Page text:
Enter Citysnap, which is positioning itself as StreetEasy’s friendlier twin. The site’s mantra is “Your Listing, Your Lead”, a promise to pass leads on to listing brokers free of charge. The site also won’t charge for listings and REBNY isn’t increasing membership dues as a result of the service.
“I like that on paper because it cuts out the use of StreetEasy,” said Serhant broker Ariel Mahgerefteh. “I truly would love to see them get big and be the default model.”
While the base site is free for brokers to use, there are two premium tools for subscribers: CitysnapPro+, which costs $83 per month per person and provides data and analytics, and CitysnapAd, which allows agents to advertise on social media and create a custom website. CoStar CEO Florance has said brokers can pay for top placement on the site but a REBNY spokesperson said that feature is not active and did not specify whether it would be activated.
So far over 4,700 brokers have signed up for Citysnap, a spokesperson said. Several brokers said they were just becoming aware of it when asked in mid-July.
“I’m a creature of habit,” Krooss-Tadas said. “Citysnap wants me to break that and use their thing but I’ve learnt how to do my thing my way.”
From July to December, Citysnap ads will be plastered on a hundreds of taxis, on transit takeovers at the Moynihan Train Hall, on the 100-yard digital screen at Westfield World Trade Center, on billboards around Penn Station, Bryant Park and Times Square, and across every major neighborhood in Manhattan. Ads will also appear on streaming services and audio and social media platforms. The campaign aims to produce over 500 million impressions, according to a REBNY spokesperson.
Commercial brokers may find it strange to see CoStar lauded as a savior by their residential counterparts. The commercial data goliath refused to lower its fees two years ago at the height of the pandemic, though it did offer to postpone bills, and Florance said it provided extra aid to some clients on a case-by-case basis. Additionally, CoStar’s track record is dotted with litigation and aggressive business tactics against its targets.
James, who was helping REBNY when it was looking for an MLS partner, said the organization first identified Homesnap as a potential partner before it was bought by Costar. When Costar entered the picture there were initial concerns about its litigious track record.
“We talked it through,” James said, explaining the committee decided they had nothing to worry about as long as the contract was clear and communication with Costar was good, adding that CoStar “apparently was very forthright and has delivered along the way.”
When asked if the company’s reputation gave REBNY pause about partnering with them, a REBNY spokesperson said the trade group is “committed to working with CoStar.”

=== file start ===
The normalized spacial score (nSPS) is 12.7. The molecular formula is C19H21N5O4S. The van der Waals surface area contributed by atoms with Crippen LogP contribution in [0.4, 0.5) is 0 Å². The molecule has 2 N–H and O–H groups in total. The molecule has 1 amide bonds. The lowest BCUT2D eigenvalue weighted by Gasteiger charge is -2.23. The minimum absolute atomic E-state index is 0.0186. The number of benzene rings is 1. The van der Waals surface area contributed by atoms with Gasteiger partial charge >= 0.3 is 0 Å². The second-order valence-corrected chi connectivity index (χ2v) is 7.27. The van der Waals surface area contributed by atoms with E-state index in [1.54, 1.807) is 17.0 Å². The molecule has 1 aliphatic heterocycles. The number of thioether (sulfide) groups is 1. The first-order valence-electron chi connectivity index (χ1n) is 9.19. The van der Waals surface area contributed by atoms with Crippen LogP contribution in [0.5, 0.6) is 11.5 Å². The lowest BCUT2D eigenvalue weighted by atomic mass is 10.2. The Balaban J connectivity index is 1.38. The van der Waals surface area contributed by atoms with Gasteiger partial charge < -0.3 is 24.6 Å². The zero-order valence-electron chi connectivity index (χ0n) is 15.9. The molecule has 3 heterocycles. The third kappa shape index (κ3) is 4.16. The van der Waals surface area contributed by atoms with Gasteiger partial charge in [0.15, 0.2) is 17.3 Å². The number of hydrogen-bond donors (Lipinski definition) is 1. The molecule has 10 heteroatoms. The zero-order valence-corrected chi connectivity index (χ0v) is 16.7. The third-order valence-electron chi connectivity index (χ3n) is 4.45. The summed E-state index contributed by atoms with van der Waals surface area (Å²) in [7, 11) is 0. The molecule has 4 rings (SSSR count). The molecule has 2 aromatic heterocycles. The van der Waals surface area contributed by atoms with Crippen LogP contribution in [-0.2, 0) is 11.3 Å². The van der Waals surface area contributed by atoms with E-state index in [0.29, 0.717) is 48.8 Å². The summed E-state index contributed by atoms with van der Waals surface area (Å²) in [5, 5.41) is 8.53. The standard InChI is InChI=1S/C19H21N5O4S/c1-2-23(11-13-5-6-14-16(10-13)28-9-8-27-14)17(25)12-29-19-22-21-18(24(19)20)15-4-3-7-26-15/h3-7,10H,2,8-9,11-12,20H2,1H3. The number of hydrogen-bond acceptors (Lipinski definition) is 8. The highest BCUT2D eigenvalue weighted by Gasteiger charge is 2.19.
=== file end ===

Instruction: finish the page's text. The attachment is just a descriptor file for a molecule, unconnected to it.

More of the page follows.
The goal here cannot rationally be to supplant StreetEasy.
StreetEasy contends it has the more consumer-friendly business model. The company says that selling leads to buyers’ brokers protects the consumer, pointing to a New York Department of State memo warning of dual-agency transactions. It also defended its practice of charging $6 per day for rental listings as a method of ensuring brokers don’t post duplicate listings or let them linger after they’re filled.
A slew of newish features aim to pull in brokers and consumers alike, including ShowingTime, a free tool allowing sales agents to schedule tours; StreetScape, an augmented reality tool that lets anyone scan a building from the street with their phone and see available listings and building information; and StreetEasy Experts, a lead generation program that only charges brokers after a successful transaction.
“We are the platform to deliver a tech-enabled future agents and consumers want because of our consumer-obsessed approach,” said a StreetEasy spokesperson. “We continue to provide and develop products to facilitate agent-consumer connections and grow agent business – this includes the ability for agents to post their sales listings on StreetEasy for free.”
Citysnap says it can maintain clean data through REBNY’s existing data compliance policy and that compliance specialists police listings to ensure they’re valid. Brokers pushed back against the idea that StreetEasy connects buyers to knowledgeable brokers through its premium lead generation programs.
“They literally do nothing besides open the door,” Mahgerefteh said. “Why are we paying 3 percent for just opening the door? That’s totally unfair to me, unfair to the buyer — it’s more worth it for them to work with the listing agent directly.”
Brokers who rely on StreetEasy for leads may be reluctant to leave the platform since Citysnap won’t sell them leads generated from other brokers’ listings, Peters said. But the platform’s debut is bigger than a play for immediate converts.
“The goal here cannot rationally be to supplant StreetEasy,” he said. “The goal is to be a competitor; competitors make everyone better.”